Shock-Absorbing Lanyards Can Let You Down

With the reduction in size and weight comes a reduction in price, making PFLs more affordable than ever.

A quick-acting braking system that arrests falls within inches, not feet, has safety managers retiring their shock-absorbing lanyards in favor of a new generation of compact, lightweight personal fall limiters (PFLs), also known as self-retracting lifelines. And now, as manufacturers introduce PFLs with 100 percent tie-off fall protection capability (dual legs or twin legs), workers can move safely anywhere on a job site without ever being disconnected and at risk of a fall.

When building scaffolding and maintaining tank farms at one of the nation's largest oil refineries, it's good to know someone has your back.

More than 340,000 barrels of crude oil rush through miles of pipe racks at a leading refinery in Houston every day. The refinery converts the sourest crudes from Mexico, Africa, and Venezuela into high-quality gasoline, jet fuel, and military-grade diesel. The facility operates 24/7, and at any given moment, there are 200 to 300 people working at height.

Underscoring the company's commitment to reducing fall hazards, 150 personal fall limiters were recently added to its arsenal of fall protection equipment in a move that will eventually outlaw lanyards on the job site. All employees, contractors, and subcontractors will be required to comply with the new policy, which incorporates rigorous, hands-on training and inspection and encourages people to take personal responsibility for their own safety. This refinery joins a growing number of safety-conscious industries, construction companies, and utilities that are eliminating shock-absorbing lanyards on the job site.

The 6-foot shock-absorbing lanyard was the dominant tool in personal fall protection for years, but as soon as personal fall limiters became available as a viable alternative, the lanyards were headed to being a thing of the past, much like safety belts were a decade and a half earlier. The primary driver of their decision to change out lanyards for PFLs, safety managers tell us, is fall arrest clearance, which is critical to worker safety.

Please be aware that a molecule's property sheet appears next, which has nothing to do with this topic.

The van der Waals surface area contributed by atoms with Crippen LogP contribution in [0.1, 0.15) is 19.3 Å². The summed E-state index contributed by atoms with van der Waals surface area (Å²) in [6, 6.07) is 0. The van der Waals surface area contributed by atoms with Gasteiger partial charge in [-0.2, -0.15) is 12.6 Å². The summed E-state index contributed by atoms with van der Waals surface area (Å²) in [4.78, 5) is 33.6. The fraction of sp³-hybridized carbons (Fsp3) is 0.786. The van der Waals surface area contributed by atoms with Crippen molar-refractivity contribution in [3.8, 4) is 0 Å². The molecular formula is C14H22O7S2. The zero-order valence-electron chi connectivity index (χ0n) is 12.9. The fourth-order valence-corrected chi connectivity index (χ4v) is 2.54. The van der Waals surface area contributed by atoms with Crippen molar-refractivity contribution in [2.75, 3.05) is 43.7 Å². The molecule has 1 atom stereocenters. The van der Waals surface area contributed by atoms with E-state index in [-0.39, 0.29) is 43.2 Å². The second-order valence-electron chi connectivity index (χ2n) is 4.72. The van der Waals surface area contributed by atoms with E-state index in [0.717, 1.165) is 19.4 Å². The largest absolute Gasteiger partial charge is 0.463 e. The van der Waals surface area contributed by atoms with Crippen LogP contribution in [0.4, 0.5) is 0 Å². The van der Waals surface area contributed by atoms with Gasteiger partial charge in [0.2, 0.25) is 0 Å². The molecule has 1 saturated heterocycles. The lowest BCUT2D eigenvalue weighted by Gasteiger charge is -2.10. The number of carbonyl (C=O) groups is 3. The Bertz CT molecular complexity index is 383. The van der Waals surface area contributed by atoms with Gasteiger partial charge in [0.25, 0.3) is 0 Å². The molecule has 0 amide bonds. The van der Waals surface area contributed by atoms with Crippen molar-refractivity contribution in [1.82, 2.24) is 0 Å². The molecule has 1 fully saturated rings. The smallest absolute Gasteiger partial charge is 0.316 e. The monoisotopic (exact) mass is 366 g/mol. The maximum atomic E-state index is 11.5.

While traditional, 6-foot shock-absorbing lanyards allow for up to 6 feet of free-fall distance before activating, and another 3.5 feet of deceleration distance before arresting a fall, a personal fall limiter requires less than 2 feet to arrest freefalls. If you have 15 feet of fall clearance or less, you'd better have a retractable on or you're going to hit the ground.

Today's Personal Fall Limiters
Developed in response to workers' needs for quick stopping action at low fall clearances and to allow greater mobility around barriers, personal fall limiters have evolved to become more compact, lightweight, and affordable. Today's high-strength, high-impact materials allow product engineers to build smaller units that can withstand the required fall forces. Some models accommodate workers up to 400 pounds, including tool weight. Advanced designs incorporate a built-in swivel mechanism and D-ring connectors that easily adapt two lightweight PFLs for continuous, 100 percent tie-off fall protection, eliminating the need for double-legged shock-absorbing lanyards.

With the reduction in size and weight comes a reduction in price, making PFLs more affordable than ever.

Just in the past 12 months, three workers in the Houston-Beaumont area fell while wearing dual PFLs, and all of them went home at the end of the day. That speaks volumes for the equipment and the focus on proper fall protection training.

Wondering whether it's time to transition from lanyards to PFLs? Think of it this way: For years, we had no seat belts in cars; then came the lap belt, and then a lap belt plus a shoulder harness; then they were incorporated together with quick-acting pretensioners; and then they moved around you automatically when the door closed. We complained about the changes but got used to them, and now we buckle up without thinking.

Advances in personal fall protection have taken us from the safety belt, to the 6-foot shock-absorbing lanyard, to personal fall limiters. You think you're never going to be in a car accident, and you think you're never actually going to fall. But if one person falls, on his way to an incapacitating injury or worse, and you've caught him before he's hit the ground, isn't it worth it?

Six Reasons to Make the Leap from Lanyards to Personal Fall Limiters
Many companies are eliminating shock-absorbing lanyards on job sites, writing new requirements for personal fall limiters into their safety policies.

  • Quick stop at low clearances
  • Reduced tripping hazards and liability
  • Better mobility on the job
  • 100 percent continuous tie-off fall protection
  • Capacity for up to 400 pounds working weight
  • Affordable, cost-effective alternative that saves lives

This article originally appeared in the April 2011 issue of Occupational Health & Safety.

About the Author

Hugh Smith ([email protected]) is Regional Product Line Marketing Manager for Miller Fall Protection at Honeywell Safety Products in Franklin, Pa. He has 14 years of fall protection experience, having joined Miller in 2001 and served as an SR product manager for nine years prior to his current role.

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